Few of his peers attempted to lead breakouts and offensive-zone entries as often as Hutson this season. Once he gains possession in the defensive zone, he leads the march up the ice to turn that into offence. When he’s built up his speed, he’s tough to stop at the opponent’s blue line where his tricky manoeuvres come into play, but that build-up takes time for him, and a lack of acceleration in transitions is a flaw that will hold him back.
His overall poor skating mechanics are cause for concern, only making the criticisms about his size more valid. Quickness to escape puck battles would ease some doubts about how his game would translate to the NHL, but he doesn’t have the torque to make that happen.
It’s a similar story when he’s defending. As long as he’s already moving at a good pace, he keeps up with attacking forwards and has the mobility to react to their moves and shut them down. If he’s forced to build speed as an opponent comes his way, he’s easily beaten, and that shows up in a very poor zone-entry prevention rank in the microstats above. He has difficulty matching speeds while skating backward and struggles with pivots when an opponent gets level with him.
The skating deficiencies could be dealt with if he were a bigger player able to get his body in the way of attackers. The small size could be compensated for with excellent skating technique that let him shadow any move an opponent makes. Without both of those things, there are some legitimate doubts about his ability to crack an NHL blue line.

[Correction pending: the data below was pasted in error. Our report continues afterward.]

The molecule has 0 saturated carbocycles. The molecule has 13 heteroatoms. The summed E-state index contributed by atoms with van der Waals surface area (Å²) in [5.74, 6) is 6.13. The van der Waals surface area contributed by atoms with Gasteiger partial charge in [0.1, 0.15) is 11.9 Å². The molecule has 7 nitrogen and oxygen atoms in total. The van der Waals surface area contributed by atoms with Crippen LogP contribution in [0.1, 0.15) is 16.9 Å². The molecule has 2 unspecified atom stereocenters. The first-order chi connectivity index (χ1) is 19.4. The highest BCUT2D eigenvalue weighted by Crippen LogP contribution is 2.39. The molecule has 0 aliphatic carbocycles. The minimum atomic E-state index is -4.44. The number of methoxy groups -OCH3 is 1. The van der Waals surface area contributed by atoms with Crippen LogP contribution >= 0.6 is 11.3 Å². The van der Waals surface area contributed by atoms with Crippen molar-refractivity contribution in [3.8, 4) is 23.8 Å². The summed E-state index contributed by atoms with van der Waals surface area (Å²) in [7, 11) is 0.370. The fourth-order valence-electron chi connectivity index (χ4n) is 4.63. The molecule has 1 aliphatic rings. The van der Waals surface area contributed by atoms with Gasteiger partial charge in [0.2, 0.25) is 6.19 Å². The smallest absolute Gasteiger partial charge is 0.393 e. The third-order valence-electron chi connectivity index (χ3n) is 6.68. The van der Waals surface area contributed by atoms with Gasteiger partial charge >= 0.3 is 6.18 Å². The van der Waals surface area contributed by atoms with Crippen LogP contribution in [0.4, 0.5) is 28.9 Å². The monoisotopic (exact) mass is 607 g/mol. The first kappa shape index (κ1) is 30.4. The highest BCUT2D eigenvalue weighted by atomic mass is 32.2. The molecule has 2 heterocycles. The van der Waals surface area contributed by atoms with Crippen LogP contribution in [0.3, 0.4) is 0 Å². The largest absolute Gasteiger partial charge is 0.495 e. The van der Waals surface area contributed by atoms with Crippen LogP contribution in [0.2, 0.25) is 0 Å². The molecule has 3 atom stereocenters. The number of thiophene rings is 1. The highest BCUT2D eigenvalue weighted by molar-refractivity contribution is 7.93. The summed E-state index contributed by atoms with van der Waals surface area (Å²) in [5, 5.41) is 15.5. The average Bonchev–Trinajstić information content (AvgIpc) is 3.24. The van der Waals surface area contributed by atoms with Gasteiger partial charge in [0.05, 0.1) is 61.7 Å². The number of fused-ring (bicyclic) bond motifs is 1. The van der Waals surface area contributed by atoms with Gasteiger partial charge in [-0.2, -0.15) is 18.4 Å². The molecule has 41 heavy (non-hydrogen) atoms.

Elite Prospects: #47
Hockey Prospect: #42
Bob McKenzie (TSN): #72
NHL Central Scouting: #25 (North American skaters)
Corey Pronman (The Athletic) #22
Scott Wheeler (The Athletic): #19
Several prospect outlets see the offensive talents as too good to ignore and deem him worthy of a first-round selection. Others have more concerns about his weaknesses and rank him as a second-round prospect. The most telling ranking in this case, while not final, is that from Bob McKenzie which polls NHL scouts for their opinions, and that happens to have Hutson much lower than any other list.
Many of the analysts who have watched him play recognize the incredible talent that he possesses and hold that in high regard. He has valuable skills that should work well in the game’s top league. Those whose job it is to make sure their team is using this important event to build its championship calibre are significantly less impressed. They see the issues with his physical abilities as critical flaws that don’t lead to the impact NHLer they’re looking for.
The team that does decide to select him can’t do much about his height (although apparently a late growth spurt runs in his family, as stated in the E.J. McGuire Award announcement article above), but it can try to fix his poor skating mechanics. Some guidance on more efficient strides would pay off in a big way if it means he gets more space and time and make plays with the puck.
His NHL club will likely be hoping to pair him with a complementary defenceman who excels more at the shutdown aspects of the positions and wants to let Hutson focus on his offensive talents, and it will probably be an organization that has enough depth in the pipeline to take such a risk without placing all of their hopes in a player who may not pan out. There’s a lot of development that needs to take place for him to reach his potential, but a team that can help him pass all of those tests could have a rare talent at the end of that road.